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NY Tractor Trailer Accident Lawyer Discusses How Trucks Are More Dangerous Because of the Heavy Loads They Carry

NY Tractor Trailer Accident Lawyer Discusses How Trucks Are More Dangerous Because of the Heavy Loads They Carry

Trucks are the reason why stores have goods on their shelves. In fact, if the nation’s truck transportation system were to shut down tomorrow, many our towns and cities would run out of food within a week. Although essential to the economy, trucks also take a toll on the lives of motorists with whom they share the road explains New York tractor trailer accident lawyer at the F&A injury law firm. According to the U.S. Department of Transportation, this toll comes to nearly 4,000 fatalities each year from accidents.

Some may argue that accidents among motorists cause more deaths. However, truck drivers are professionals held to a higher standard. When they fall short of this, the resulting accidents with motorists are far more deadly because of the truck’s enormous size and weight. According to a paper published by the National Bureau of Economic Research:

“Being hit by a vehicle that is 1,000 pounds heavier results in a 47% increase in the baseline fatality probability.”

A fully loaded semi truck can weigh as much as 80,000 pounds. This gives them a weight advantage of 76,800 pounds over the average car. Just the trailers alone can weigh from 30,000 to 70,000 pounds. Clearly, truck accidents are more dangerous because of the heavy loads they carry.

To further bring home the point, consider that in terms of destructive energy, the average car would have to drive at 300 mph to attain the same destructive energy potential of a truck driving at 60 mph (and weighing 25 times more than the car).

The Effect of Weight on the Semi Truck’s Braking

Although a fully loaded semi truck can weigh 20 times more than a 4,000 pound car, its stopping distance isn’t increased by the same factor. Larger brakes and more wheels with brakes on the tractor and trailer combined, keeps the rig’s stopping distance within twice that of a car. At 65 mph for example, the stopping distance of a fully loaded semi truck (80,000 lbs) is about 1.66 that of a 4, 000 pound car. Under ideal conditions the truck requires 525 feet, which is nearly the length of two football fields. This distance is the sum of three parts:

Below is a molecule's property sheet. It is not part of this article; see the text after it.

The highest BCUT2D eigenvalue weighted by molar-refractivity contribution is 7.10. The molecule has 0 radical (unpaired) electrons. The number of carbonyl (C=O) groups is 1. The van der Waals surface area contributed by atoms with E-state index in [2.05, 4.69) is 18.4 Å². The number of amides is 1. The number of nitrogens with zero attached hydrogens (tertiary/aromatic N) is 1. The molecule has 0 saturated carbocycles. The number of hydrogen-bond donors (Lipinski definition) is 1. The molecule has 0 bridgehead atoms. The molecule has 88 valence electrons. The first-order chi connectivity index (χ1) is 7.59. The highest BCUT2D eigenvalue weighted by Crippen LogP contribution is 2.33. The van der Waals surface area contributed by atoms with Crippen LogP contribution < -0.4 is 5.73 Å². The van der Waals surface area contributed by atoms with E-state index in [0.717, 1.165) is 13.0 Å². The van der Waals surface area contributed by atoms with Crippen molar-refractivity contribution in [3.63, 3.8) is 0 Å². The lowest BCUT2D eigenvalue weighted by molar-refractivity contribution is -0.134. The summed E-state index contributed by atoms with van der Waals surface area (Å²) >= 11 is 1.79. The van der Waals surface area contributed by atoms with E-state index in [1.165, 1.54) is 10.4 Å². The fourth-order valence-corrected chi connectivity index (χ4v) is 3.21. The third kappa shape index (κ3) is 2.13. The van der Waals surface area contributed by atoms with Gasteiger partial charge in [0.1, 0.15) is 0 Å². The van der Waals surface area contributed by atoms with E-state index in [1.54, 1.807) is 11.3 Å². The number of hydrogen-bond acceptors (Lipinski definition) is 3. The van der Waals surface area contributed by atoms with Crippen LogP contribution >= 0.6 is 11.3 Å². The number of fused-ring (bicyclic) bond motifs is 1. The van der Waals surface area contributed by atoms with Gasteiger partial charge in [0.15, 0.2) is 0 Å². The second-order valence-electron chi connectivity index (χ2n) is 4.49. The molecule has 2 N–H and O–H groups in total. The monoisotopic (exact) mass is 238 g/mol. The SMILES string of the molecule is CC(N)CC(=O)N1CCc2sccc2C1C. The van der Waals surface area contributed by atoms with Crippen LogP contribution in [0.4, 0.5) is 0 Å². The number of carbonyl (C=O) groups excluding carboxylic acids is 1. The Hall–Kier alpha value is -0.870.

• Reaction time distance. This is the distance traveled during the time required for the driver to get his foot to the brake pedal after recognizing the need to stop.
  • Brake lag distance. This is the distance traveled during the time required for the brake pedal to mechanically engage the brake pads/shoes in all of the wheels (3/4 of a second).
  • The braking distance. This is the distance traveled while the brake pads/shoes are engaged in slowing the rig.

Other Effects of the Semi Truck’s Weight

The semi truck’s enormous weight and high center of gravity severely limits its maneuverability. The high center of gravity makes it prone to tipping over when making sudden swerves to avoid an obstacle or a car. A hard swerve accompanied by hard braking can initiate jackknifing or tipping over.

If an accident with a truck injured you or a loved one, get the legal advice of an experienced tractor-trailer accident lawyer. For an assessment of your case, contact us at Frekhtman & Associates.

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